More than 400,000 Americans suffer from multiple sclerosis, an autoimmune inflammatory disease that inflicts disabilities on its victims through impaired neurological functioning that worsens over time. Physician Terry Wahls was diagnosed with it in 2000 and was soon confined to a wheelchair. The story of how she beat the odds and reclaimed her health is truly inspiring.
Dr. Terry Wahls’ Life
Dr. Terry Wahls had a very full and satisfying life. A fifth-generation Iowan who grew up on a farm in the northeastern part of the state, she went to medical school at the University of Iowa, where she became a clinical professor of medicine as well as a staff physician at the Iowa City Veterans Affairs Hospital. She has two children, Zebby and Zach, and a loving spouse, Jackie. What she wasn’t expecting was a chronic progressive disease.
Getting the News
When Terry started experiencing ever-increasing weakness in her left leg, recurring numbness and tingling in her joints, spasms and pain, weakness, and fatigue, she thought she was probably just overly tired. When these symptoms wouldn’t go away, she decided to get to the bottom of it. It was the year 2000 when she received the devastating news— the diagnosis was relapsing remitting multiple sclerosis (MS). She began seeing the best MS specialists in the nation and taking the latest drug treatments available.
What is Multiple Sclerosis?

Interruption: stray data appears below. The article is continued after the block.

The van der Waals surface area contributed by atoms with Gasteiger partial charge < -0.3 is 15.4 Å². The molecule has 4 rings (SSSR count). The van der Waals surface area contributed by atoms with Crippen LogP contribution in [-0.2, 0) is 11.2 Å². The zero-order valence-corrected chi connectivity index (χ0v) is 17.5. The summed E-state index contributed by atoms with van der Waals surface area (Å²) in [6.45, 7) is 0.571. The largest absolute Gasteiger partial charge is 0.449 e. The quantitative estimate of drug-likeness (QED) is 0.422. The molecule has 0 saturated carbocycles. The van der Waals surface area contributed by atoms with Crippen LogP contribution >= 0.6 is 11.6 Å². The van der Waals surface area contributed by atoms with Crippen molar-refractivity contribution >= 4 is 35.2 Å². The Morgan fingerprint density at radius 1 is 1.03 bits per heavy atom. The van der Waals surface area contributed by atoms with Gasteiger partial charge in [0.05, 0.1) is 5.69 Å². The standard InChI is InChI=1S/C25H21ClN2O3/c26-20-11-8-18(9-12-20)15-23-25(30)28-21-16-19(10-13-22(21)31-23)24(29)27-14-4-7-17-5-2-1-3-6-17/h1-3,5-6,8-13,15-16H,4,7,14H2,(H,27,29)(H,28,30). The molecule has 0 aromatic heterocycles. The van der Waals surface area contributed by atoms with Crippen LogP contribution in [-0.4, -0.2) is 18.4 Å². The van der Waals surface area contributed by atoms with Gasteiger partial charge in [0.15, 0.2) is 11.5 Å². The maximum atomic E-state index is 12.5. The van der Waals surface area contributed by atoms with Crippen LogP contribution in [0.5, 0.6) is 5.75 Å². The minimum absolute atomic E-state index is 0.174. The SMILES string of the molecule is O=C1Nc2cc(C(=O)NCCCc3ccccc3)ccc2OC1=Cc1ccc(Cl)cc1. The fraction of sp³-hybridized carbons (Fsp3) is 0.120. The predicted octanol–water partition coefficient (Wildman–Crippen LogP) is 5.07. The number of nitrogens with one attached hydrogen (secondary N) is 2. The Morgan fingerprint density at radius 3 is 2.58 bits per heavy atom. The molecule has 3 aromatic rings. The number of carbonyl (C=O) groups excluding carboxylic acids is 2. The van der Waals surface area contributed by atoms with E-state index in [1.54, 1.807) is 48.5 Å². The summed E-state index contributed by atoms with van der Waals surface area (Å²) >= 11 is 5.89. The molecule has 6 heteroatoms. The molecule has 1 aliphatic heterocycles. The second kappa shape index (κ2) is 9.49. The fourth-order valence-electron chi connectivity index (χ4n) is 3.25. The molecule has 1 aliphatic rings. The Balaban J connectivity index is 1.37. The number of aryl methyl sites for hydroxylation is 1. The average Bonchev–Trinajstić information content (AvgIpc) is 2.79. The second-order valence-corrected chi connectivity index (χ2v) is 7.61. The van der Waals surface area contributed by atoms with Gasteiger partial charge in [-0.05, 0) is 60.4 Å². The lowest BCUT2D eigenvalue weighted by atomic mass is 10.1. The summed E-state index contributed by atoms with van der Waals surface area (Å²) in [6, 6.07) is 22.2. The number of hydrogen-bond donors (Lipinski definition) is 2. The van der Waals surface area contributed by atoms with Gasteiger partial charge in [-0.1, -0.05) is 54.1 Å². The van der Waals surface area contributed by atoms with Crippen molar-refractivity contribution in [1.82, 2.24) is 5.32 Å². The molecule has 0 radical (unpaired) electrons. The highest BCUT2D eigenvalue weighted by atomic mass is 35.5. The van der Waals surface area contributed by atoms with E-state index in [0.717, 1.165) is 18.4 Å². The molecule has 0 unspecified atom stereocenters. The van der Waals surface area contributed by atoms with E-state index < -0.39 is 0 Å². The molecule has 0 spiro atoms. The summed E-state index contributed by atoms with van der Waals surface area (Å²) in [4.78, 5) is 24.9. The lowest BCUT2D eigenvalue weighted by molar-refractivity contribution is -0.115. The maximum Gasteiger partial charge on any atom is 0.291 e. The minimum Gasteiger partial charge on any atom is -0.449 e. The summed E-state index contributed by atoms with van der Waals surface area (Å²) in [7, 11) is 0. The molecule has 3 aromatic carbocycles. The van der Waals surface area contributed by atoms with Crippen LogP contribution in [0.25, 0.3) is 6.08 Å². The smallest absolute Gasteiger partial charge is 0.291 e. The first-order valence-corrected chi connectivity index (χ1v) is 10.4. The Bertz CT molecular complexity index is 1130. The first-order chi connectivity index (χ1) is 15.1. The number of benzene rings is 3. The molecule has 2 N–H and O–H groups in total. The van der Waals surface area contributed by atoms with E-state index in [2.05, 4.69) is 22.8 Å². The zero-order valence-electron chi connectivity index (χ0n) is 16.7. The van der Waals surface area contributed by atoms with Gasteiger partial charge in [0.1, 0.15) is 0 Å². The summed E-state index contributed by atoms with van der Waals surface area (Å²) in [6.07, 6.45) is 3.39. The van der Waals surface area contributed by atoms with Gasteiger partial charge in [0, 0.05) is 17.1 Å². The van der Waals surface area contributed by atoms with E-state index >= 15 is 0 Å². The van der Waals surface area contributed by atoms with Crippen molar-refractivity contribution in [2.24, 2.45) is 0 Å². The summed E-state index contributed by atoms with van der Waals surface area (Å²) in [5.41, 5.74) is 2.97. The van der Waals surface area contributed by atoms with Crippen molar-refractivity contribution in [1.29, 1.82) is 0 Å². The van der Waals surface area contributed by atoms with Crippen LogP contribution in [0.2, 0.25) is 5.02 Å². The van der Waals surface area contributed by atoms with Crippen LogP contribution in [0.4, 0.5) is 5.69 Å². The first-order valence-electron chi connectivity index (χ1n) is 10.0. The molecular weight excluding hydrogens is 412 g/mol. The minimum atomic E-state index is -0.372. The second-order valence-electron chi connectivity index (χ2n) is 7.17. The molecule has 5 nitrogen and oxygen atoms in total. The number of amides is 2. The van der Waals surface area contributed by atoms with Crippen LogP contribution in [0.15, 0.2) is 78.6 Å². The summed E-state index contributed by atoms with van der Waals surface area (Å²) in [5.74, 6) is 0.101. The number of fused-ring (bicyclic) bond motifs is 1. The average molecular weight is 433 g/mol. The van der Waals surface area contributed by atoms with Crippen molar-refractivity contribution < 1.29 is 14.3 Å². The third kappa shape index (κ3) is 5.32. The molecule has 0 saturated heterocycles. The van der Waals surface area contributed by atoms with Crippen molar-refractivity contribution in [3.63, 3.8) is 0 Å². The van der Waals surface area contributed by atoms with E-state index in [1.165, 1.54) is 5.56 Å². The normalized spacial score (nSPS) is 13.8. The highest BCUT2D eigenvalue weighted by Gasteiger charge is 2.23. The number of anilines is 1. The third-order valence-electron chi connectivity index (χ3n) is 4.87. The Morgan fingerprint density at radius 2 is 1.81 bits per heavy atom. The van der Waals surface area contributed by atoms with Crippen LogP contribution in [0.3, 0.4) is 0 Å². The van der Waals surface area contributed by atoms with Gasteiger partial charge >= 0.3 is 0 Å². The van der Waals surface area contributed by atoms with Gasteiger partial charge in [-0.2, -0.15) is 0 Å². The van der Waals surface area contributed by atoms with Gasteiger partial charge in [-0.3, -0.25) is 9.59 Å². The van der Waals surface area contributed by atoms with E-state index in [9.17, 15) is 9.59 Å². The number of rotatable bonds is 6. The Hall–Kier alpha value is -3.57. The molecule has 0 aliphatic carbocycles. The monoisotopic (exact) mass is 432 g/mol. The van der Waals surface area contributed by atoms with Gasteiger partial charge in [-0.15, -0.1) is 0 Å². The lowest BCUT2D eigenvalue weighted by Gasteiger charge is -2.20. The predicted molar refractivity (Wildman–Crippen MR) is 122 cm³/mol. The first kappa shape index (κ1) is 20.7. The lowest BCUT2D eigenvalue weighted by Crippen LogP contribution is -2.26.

MS is an autoimmune inflammatory disease in which the body’s own immune system attacks the fatty myelin sheaths around the axons (nerve fibers) of the brain and spinal cord. The damage that occurs leaves the myelin sheaths with scarring that reduces the ability of nerve cells in the brain and spinal cord to communicate with each other the way they should, leading to impaired neurological function.
Secondary Progressive MS Symptoms
By 2003, Terry’s MS had progressed and was reclassified as secondary progressive multiple sclerosis— meaning a continual worsening of neurological functions resulting in an accumulation of disability, such as weakness, fatigue, lack of coordination, balance issues, stiffness, tight muscles, and even difficulty thinking clearly.
Deep-Diving into MS Research
Not willing to accept defeat, Terry kicked her own research efforts into high gear, poring over as many related medical journal articles as she could find. She knew that disease research on animals is often 20-30 years ahead of medical practice, so she put many hours of effort into learning everything she could about MS. She came up with seven factors that seem to link strongly to the development of MS.
Dr. Wahls’ 7 Factors Linked to the Development of MS
Of the seven factors she came up with, the only one that can’t be changed is the genetic inheritance you receive through your DNA. While MS isn’t hereditary per se, it’s possible some people have genetic predispositions to react to environmental agents in ways that trigger the disease. The other factors include exposure to viral and bacterial infections, exposure to toxins (eaten, inhaled, or absorbed through the skin), insufficient micronutrient intake, hormonal imbalances, food allergies or sensitivities, and stress (physical, psychological, and spiritual).
The Effects of Being Wheelchair-Bound for Four Years
After chemotherapy to try and slow it down, Terry still ended up wheelchair-bound, using a tilt-recline wheelchair due to her weakening back muscles. Spending that much time in a wheelchair has serious effects on the body, including reduced bone density, muscle atrophy, skin breakdown (pressure sores), spasticity/spasms, changes in blood pressure and blood flow, cardiovascular conditions, and joint problems. MS has no known cure available, and Terry’s greatest fear was becoming entirely bedridden.
Changing Her Diet